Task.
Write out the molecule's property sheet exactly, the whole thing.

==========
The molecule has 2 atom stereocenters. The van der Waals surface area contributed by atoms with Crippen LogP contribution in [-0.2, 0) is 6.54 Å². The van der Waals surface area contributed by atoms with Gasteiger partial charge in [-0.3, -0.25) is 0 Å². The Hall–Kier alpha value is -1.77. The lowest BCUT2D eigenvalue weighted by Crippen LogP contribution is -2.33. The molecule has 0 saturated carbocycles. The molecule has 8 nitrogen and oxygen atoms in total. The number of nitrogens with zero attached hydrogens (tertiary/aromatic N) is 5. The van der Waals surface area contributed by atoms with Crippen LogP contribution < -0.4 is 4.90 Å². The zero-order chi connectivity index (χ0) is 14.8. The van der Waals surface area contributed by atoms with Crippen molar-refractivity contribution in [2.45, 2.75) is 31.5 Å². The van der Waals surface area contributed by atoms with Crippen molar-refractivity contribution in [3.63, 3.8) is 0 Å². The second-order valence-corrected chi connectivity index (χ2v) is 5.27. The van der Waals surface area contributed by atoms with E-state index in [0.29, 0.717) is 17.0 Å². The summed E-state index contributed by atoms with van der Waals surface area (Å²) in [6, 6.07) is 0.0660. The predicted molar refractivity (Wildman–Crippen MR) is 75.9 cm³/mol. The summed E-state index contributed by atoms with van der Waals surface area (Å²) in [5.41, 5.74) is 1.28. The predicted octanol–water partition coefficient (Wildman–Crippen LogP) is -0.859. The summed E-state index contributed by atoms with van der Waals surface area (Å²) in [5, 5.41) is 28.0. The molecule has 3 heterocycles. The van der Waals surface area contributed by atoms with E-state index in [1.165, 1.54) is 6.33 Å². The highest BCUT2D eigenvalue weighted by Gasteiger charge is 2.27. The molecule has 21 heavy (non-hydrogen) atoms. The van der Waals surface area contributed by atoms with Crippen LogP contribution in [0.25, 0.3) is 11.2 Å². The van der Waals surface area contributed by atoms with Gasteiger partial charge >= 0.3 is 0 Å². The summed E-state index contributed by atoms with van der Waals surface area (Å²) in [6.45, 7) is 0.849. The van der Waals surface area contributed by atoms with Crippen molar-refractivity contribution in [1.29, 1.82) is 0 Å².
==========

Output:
The molecule has 2 atom stereocenters. The van der Waals surface area contributed by atoms with Crippen LogP contribution in [-0.2, 0) is 6.54 Å². The van der Waals surface area contributed by atoms with Gasteiger partial charge in [-0.3, -0.25) is 0 Å². The Hall–Kier alpha value is -1.77. The lowest BCUT2D eigenvalue weighted by Crippen LogP contribution is -2.33. The molecule has 0 saturated carbocycles. The molecule has 8 nitrogen and oxygen atoms in total. The number of nitrogens with zero attached hydrogens (tertiary/aromatic N) is 5. The van der Waals surface area contributed by atoms with Crippen LogP contribution < -0.4 is 4.90 Å². The zero-order chi connectivity index (χ0) is 14.8. The van der Waals surface area contributed by atoms with Crippen molar-refractivity contribution in [2.45, 2.75) is 31.5 Å². The van der Waals surface area contributed by atoms with Crippen molar-refractivity contribution in [3.63, 3.8) is 0 Å². The second-order valence-corrected chi connectivity index (χ2v) is 5.27. The van der Waals surface area contributed by atoms with E-state index in [0.29, 0.717) is 17.0 Å². The summed E-state index contributed by atoms with van der Waals surface area (Å²) in [6, 6.07) is 0.0660. The predicted molar refractivity (Wildman–Crippen MR) is 75.9 cm³/mol. The summed E-state index contributed by atoms with van der Waals surface area (Å²) in [5.41, 5.74) is 1.28. The predicted octanol–water partition coefficient (Wildman–Crippen LogP) is -0.859. The summed E-state index contributed by atoms with van der Waals surface area (Å²) in [5, 5.41) is 28.0. The molecule has 3 heterocycles. The van der Waals surface area contributed by atoms with E-state index in [1.165, 1.54) is 6.33 Å². The highest BCUT2D eigenvalue weighted by Gasteiger charge is 2.27. The molecule has 21 heavy (non-hydrogen) atoms. The van der Waals surface area contributed by atoms with Crippen LogP contribution in [0.25, 0.3) is 11.2 Å². The van der Waals surface area contributed by atoms with Gasteiger partial charge >= 0.3 is 0 Å². The summed E-state index contributed by atoms with van der Waals surface area (Å²) in [6.45, 7) is 0.849. The van der Waals surface area contributed by atoms with Crippen molar-refractivity contribution in [1.29, 1.82) is 0 Å².